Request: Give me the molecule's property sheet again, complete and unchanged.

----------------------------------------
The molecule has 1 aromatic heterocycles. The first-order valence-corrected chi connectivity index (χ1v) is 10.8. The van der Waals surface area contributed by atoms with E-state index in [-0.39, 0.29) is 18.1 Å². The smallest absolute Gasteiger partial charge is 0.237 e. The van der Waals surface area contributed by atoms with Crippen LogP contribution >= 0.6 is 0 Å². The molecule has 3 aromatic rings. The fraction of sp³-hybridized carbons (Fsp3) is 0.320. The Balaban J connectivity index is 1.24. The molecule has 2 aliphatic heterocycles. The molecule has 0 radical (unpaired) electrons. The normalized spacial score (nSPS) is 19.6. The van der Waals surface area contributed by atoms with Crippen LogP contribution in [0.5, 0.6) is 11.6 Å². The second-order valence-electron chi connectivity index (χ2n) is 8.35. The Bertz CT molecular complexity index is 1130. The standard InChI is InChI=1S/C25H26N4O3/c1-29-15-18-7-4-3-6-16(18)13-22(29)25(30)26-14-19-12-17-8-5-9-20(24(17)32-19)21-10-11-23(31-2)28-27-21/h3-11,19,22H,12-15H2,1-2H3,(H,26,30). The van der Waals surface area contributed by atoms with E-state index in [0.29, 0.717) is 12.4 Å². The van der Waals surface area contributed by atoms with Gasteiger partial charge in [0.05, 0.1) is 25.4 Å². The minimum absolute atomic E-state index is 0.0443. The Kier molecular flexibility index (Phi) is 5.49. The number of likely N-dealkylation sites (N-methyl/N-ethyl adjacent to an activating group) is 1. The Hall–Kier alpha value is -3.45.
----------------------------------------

The molecule has 1 aromatic heterocycles. The first-order valence-corrected chi connectivity index (χ1v) is 10.8. The van der Waals surface area contributed by atoms with E-state index in [-0.39, 0.29) is 18.1 Å². The smallest absolute Gasteiger partial charge is 0.237 e. The van der Waals surface area contributed by atoms with Crippen LogP contribution >= 0.6 is 0 Å². The molecule has 3 aromatic rings. The fraction of sp³-hybridized carbons (Fsp3) is 0.320. The Balaban J connectivity index is 1.24. The molecule has 2 aliphatic heterocycles. The molecule has 0 radical (unpaired) electrons. The normalized spacial score (nSPS) is 19.6. The van der Waals surface area contributed by atoms with Crippen LogP contribution in [0.5, 0.6) is 11.6 Å². The second-order valence-electron chi connectivity index (χ2n) is 8.35. The Bertz CT molecular complexity index is 1130. The standard InChI is InChI=1S/C25H26N4O3/c1-29-15-18-7-4-3-6-16(18)13-22(29)25(30)26-14-19-12-17-8-5-9-20(24(17)32-19)21-10-11-23(31-2)28-27-21/h3-11,19,22H,12-15H2,1-2H3,(H,26,30). The van der Waals surface area contributed by atoms with E-state index in [0.29, 0.717) is 12.4 Å². The van der Waals surface area contributed by atoms with Gasteiger partial charge in [0.05, 0.1) is 25.4 Å². The minimum absolute atomic E-state index is 0.0443. The Kier molecular flexibility index (Phi) is 5.49. The number of likely N-dealkylation sites (N-methyl/N-ethyl adjacent to an activating group) is 1. The Hall–Kier alpha value is -3.45.